Effects of RF power absorption in mammalian cells.
Cleary SF; Liu M; Cao G
Ann NY Acad Sci 1992 Mar; 649:166-175
The effects of exposure to radio frequency (RF) magnetic radiation of the type used in nuclear magnetic resonance imaging and nuclear magnetic resonance spectroscopy on mammalian cells were reviewed. RF radiation has been shown to alter active and passive transport across cell membranes, as well as alter membrane calcium ion binding. Cell energy metabolism and proliferation has also been shown to be sensitive to the effects of RF radiation. A detailed review of the literature on the effects of exposure to RF on the proliferation of human lymphocytes and human glioma cell lines was presented. The relevance of these studies to exposures that result from diagnostic nuclear magnetic resonance imaging and nuclear magnetic resonance spectroscopy procedures was discussed. The authors conclude that there is evidence of direct nonthermal cellular effects of RF radiation exposure using the same general frequency, intensity, and exposure duration ranges employed in diagnostic nuclear magnetic resonance imaging and nuclear magnetic resonance spectroscopy procedures.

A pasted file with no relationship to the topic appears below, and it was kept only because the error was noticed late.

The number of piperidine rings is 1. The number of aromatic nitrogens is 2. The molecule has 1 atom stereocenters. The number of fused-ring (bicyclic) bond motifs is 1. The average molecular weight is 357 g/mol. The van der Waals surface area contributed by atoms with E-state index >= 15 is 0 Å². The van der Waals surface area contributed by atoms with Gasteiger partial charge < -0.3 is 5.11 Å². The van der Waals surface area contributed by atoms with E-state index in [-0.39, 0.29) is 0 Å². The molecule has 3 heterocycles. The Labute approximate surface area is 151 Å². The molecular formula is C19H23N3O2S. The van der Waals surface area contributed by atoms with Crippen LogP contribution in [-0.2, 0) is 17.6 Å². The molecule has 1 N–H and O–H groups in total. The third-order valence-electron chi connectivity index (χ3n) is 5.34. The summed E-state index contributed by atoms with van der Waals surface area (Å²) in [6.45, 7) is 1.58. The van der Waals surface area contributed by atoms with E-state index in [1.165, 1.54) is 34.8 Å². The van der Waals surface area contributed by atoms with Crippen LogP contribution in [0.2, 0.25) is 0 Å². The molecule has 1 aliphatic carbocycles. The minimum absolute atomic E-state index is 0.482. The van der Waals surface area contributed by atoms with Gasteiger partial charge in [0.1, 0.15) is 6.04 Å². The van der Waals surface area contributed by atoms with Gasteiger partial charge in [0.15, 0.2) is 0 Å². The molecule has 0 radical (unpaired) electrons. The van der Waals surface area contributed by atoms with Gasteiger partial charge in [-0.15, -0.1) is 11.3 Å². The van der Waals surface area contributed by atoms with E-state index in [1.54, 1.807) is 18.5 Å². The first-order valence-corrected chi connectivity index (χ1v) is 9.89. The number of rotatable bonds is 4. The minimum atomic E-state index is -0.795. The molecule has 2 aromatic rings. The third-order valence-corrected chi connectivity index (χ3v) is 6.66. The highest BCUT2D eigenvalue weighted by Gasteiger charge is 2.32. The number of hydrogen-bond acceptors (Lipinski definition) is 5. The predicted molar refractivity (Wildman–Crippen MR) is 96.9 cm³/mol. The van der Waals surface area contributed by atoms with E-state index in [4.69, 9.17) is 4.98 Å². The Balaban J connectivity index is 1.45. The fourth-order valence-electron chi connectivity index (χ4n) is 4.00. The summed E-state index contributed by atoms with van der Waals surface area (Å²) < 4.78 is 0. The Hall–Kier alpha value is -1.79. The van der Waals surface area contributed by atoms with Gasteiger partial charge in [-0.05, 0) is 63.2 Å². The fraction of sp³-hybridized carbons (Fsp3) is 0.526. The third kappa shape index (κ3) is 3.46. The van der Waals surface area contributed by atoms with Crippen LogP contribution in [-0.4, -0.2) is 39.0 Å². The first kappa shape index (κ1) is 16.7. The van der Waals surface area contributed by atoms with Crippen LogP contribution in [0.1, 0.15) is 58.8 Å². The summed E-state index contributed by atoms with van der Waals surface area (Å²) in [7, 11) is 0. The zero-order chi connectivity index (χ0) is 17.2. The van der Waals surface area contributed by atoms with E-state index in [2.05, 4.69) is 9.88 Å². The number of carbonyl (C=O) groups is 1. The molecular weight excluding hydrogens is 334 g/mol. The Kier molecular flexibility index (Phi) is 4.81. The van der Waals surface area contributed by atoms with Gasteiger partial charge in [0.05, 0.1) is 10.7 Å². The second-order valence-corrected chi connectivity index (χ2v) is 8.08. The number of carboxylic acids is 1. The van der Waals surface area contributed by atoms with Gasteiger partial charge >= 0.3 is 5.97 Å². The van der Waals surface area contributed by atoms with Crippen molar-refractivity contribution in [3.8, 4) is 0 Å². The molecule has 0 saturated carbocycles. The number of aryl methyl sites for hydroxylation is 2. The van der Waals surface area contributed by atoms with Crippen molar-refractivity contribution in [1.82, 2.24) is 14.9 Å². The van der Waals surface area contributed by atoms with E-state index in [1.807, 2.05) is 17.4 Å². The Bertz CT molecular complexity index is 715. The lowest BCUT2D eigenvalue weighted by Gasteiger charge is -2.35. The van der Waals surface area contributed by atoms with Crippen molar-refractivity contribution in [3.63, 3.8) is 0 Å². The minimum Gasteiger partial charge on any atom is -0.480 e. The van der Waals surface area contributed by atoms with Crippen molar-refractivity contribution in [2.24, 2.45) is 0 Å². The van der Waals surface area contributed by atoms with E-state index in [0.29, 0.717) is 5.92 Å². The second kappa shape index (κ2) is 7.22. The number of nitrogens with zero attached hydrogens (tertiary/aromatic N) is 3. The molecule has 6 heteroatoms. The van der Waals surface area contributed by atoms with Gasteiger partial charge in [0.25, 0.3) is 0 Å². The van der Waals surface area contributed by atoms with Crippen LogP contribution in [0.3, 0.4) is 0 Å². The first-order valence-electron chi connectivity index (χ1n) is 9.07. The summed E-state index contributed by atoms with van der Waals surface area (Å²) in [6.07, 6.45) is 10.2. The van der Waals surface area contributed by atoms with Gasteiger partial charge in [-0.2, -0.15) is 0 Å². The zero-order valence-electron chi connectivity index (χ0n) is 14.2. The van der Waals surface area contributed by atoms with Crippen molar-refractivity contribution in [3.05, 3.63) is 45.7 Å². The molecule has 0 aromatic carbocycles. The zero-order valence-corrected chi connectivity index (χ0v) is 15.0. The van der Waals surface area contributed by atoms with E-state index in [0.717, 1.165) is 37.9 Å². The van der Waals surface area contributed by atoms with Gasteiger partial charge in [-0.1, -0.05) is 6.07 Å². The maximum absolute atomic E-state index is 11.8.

NIOSH-Publication; NIOSH-Grant; Reproductive-system-disorders; Electromagnetic-radiation; Radiation-exposure; Cell-damage; Cell-alteration; Cell-growth; Cellular-transport-mechanism; Mammalian-cells; Nonionizing-radiation
Physiology and Biophysics Medical College of Virginia Box 694, Mcv Station Richmond, VA 23298
Annals of the New York Academy of Sciences
Virginia Commonwealth University, Richmond, Virginia